Usually when I have an issue with my Jenkins server I assume something happened during the test run. Jenkins must have not ran correctly no way can it be my code. Well I got burned by this. I let my Jenkins server runs fail for about a week before I really took the time to investigate the actual issue. I was assuming something happened specially with Jenkins. Maybe an update I did on Firefox or Jenkins. Well it turned out that it wasn’t Jenkins fault but instead it was mine. I had updated my code base to use the latest version of Yii but forgot to update the Jenkins server to that version. I did this a while ago so that is why I wasn’t thinking of it right away. I was not using the features of the latest version until my recent code push. To make a long story short always trust Jenkins and investigate issues right away. Most of the time it will be a problem with your code not how Jenkins is handling it. At the end I have a passing Continuous Integration server but the process took a lot longer than it should have.

JQuery Mobile Overview

I recently added a mobile version of my website  wallproductions. I am using the Yii framework so telling which to render mobile vs desktop was pretty straight forward. The hard part was converting the current layout to be mobile friendly. Before I started manipulating my views to be mobile friendly I decided to do some research to see if a framework for this type of thing already existed. Lucky enough I came across JQuery Mobile which so far has been great. JQuery mobile provides a lot of the core structure you need to get started.

The first thing I did was added in a menu. For that I used  jquery-mobile-slide-menu which is an add-on to JQuery mobile. I find it to be easy enough to use and I can easily understand everything it’s doing. I believe there is a built it menu too but I think this one added a couple of smaller enhancements on. Which I found to be very useful. The next thing I did as I started to add in links for the new mobile pages. The routing was not changing so that was another simple step. There was one issue I ran into while adding these links. I noticed that my pages javascript was loading the on page load event. I did some research and found out that in jquery mobile that event won’t fire. At that point I had a choice to rewrite all of my existing javascript to use that new method or not use ajax links. I decided to go down the road of disabling ajax links and since then I have not had issues with my existing javascript. Here is the solution to turn off ajax links so everything you already have work as you would expect.

$.mobile.ajaxEnabled = false;

Another road that I went down before completely disabling the ajax links was to refresh the ajax page on each load. That seemed to work well in most cases but I had some that required a full DOM load. If you want to try to reload the DOMeach time and see if it works you for you then you can implement some javascript like this. This will tell JQuery that it needs to do a complete page refresh with each link click. You can enhance to support other elements like buttons to.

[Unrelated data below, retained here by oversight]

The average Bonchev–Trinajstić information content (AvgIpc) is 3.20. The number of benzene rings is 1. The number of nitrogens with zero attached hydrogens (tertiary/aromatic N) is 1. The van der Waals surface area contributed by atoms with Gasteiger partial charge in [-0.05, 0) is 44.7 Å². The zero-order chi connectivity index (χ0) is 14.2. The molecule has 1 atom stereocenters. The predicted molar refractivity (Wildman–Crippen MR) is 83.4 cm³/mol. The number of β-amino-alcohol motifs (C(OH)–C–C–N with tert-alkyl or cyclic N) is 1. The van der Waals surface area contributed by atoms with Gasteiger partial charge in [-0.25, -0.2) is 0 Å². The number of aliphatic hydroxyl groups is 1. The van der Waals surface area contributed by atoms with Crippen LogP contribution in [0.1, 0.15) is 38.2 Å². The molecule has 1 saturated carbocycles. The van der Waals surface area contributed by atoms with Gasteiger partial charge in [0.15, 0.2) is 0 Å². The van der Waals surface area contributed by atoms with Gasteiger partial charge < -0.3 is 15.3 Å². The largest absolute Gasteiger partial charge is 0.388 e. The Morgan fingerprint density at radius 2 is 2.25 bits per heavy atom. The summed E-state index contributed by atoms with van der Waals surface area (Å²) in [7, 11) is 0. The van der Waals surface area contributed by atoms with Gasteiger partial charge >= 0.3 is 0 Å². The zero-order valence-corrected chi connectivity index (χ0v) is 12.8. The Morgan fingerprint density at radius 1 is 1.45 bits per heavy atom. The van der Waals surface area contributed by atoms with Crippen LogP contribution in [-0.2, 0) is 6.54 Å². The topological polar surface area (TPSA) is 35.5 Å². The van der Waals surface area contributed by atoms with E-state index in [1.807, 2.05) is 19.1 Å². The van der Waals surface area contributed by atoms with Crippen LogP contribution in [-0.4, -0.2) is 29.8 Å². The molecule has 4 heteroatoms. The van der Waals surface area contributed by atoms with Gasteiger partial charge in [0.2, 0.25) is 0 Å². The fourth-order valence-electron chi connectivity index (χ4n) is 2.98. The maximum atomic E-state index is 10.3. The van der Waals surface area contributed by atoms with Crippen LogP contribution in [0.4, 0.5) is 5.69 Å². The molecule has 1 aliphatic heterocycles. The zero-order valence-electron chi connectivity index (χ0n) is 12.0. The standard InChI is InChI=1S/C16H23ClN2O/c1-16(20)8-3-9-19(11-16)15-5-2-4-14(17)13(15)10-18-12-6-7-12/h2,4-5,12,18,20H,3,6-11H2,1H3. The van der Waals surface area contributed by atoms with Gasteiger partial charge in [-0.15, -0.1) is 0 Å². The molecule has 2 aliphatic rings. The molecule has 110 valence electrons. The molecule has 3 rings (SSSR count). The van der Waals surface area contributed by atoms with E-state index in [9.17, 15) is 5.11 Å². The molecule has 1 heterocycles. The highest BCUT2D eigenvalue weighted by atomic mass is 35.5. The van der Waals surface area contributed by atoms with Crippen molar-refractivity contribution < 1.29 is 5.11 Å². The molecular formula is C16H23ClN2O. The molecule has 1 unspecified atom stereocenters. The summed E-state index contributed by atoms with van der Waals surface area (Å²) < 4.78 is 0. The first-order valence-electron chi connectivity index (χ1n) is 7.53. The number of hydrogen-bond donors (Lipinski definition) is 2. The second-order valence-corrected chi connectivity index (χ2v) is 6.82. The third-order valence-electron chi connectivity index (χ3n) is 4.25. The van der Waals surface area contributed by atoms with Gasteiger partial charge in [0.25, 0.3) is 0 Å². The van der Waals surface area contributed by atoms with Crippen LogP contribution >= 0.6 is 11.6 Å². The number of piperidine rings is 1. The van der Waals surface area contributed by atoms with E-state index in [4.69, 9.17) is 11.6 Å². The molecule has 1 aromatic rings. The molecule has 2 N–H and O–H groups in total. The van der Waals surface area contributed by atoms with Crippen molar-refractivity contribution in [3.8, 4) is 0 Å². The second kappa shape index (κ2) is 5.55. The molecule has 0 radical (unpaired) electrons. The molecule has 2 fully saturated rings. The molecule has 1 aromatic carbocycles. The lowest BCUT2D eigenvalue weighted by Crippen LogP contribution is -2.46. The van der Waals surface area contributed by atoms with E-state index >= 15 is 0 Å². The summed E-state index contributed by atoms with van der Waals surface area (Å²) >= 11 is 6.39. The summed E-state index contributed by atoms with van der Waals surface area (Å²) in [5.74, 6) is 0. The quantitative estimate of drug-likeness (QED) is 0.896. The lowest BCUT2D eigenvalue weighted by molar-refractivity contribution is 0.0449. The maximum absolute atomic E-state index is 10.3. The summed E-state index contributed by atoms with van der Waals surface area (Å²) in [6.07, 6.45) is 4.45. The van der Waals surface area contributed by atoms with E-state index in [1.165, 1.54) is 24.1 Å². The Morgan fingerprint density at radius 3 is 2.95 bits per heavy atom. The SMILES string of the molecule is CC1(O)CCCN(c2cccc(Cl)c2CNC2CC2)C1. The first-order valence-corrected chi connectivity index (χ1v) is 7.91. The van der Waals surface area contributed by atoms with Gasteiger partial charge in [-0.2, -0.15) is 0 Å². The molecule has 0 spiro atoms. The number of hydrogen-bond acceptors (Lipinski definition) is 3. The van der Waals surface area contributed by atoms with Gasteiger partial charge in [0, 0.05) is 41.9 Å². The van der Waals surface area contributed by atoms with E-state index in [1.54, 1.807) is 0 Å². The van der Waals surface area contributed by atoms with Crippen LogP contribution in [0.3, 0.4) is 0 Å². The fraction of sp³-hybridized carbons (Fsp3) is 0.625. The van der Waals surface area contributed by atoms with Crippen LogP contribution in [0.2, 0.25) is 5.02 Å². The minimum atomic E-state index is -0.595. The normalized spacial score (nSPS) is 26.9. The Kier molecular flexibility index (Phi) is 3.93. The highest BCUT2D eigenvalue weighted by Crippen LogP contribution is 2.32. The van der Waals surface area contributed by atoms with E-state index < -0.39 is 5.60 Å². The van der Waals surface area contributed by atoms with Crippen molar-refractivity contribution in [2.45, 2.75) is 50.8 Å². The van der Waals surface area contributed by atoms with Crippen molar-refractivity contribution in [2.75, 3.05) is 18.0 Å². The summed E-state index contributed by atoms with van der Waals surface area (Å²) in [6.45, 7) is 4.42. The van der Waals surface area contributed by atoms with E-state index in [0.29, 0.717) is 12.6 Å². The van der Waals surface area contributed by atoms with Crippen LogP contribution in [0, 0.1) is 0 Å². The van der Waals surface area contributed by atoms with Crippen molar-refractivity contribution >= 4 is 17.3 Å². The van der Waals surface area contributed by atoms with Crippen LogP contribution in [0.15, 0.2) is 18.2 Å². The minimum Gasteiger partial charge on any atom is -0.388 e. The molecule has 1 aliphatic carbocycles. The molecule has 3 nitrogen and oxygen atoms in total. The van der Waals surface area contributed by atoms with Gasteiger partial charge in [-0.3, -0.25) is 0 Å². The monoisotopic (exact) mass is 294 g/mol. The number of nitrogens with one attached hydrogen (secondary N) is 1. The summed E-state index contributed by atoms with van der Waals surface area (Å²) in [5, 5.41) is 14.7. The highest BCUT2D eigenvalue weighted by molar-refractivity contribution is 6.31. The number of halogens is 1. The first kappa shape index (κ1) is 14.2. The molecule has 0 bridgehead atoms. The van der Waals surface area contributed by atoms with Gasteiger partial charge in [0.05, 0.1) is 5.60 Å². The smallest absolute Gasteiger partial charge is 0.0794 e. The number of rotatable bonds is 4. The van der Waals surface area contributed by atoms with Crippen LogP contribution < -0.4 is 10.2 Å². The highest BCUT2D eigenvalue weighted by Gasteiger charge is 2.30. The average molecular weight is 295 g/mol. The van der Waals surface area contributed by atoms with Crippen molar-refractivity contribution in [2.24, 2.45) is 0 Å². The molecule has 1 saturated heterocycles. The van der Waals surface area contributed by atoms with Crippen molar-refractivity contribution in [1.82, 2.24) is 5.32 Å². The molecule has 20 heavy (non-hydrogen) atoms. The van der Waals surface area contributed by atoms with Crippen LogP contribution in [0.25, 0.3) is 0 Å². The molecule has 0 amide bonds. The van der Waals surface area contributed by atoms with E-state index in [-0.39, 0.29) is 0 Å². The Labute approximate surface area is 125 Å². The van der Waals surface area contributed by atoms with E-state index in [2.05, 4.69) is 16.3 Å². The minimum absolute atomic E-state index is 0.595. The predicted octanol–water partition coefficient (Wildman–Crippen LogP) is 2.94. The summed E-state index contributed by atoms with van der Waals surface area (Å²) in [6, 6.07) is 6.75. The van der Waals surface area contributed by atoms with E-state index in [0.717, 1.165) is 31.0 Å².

$('a').live('click', function(e) {

var url = $(this).attr('href');

if (url != '#' && url != '' && url != '/#') {

$.mobile.changePage( url, { reload: true, transition: "none"});



Fixtures Vs. Factories

I have used both fixtures and factories in writing tests. I actually use both currently I use fixtures for my personal project and factories at work. I feel that their can be benefits to both but if I had to go with one I would go with fixtures. It seems to me that you can do everything and more with fixtures. Also your test suite stays a little more organized.

The first question one may ask is what is the difference between a fixture and a factory. Well a  fixture is a set of data that is static in nature. This data will get loaded for each test run. A fixture is created using a static file within your testing structure. This is different for each language you use it in. For example in Rails it will be a yaml file while in PHP it’s just an array. This could also depend on the framework your using. If you want the table to start out empty you can create an empty fixture file. Having the static file allows you to setup specific test scenarios. Then you can write your tests around those scenarios and you know the data will always be the same. So if a test shall fail you know it’s not because of a dataset change. In contrast factories create the object and the data at the same time. The database is not stocked with any preloaded data. If you need data for your specific test case you need to call the factory and have it create the data for you. Instead of creating a static file you need to create a factory file. This file will contain the name of the factory and then any custom data you need. Using a factory can have some benefits as you will get random data so your code is being tested against unknown data. Which may be reasonable as you have outside users using your system passing in random sets of data to.

So why do I feel that fixtures are better than factories if fixtures take longer to setup. I find it that factories tend to get messy as you have data objects being created all over your test suite. No factory is identical so you tend to have to work though a lot of different data scenarios. Also if you don’t setup your factory to pass in the proper data you could get false positives. For example maybe your interface validates a field to be one of three values. But you forget to setup your factory with one of those values. Now your tests are failing but the interface and application are running just fine. I suppose you could make the argument you can make the same mistake in a fixture but I feel you have to think about it more as you are filling this data in. Another reason why I don’t think factories are better is they are slower running. For example if you create your fixture files they run once per test run. But they run fast because they don’t have to use active record and create the object. Factories do create an object while creating the data. This takes extra time especially if you have setup a lot of data in your scenario. Another issue I have with using factories is you have to setup your data scenario on each test. You can keep it dry in a way by calling sub classes but again a lot of times you end up just doing factory.new because it’s a one off type of setup. So you tend to duplicate setting up factories a lot especially in a larger development team.

I feel that using either factories or fixtures will be fine. But I feel that fixtures gives you a slight edge for keeping your test suite organized. You are able to write tests against predictable scenarios. Also you are not having to repeat the same datasets over and over again. I feel that this is easier to avoid using fixtures rather than factories.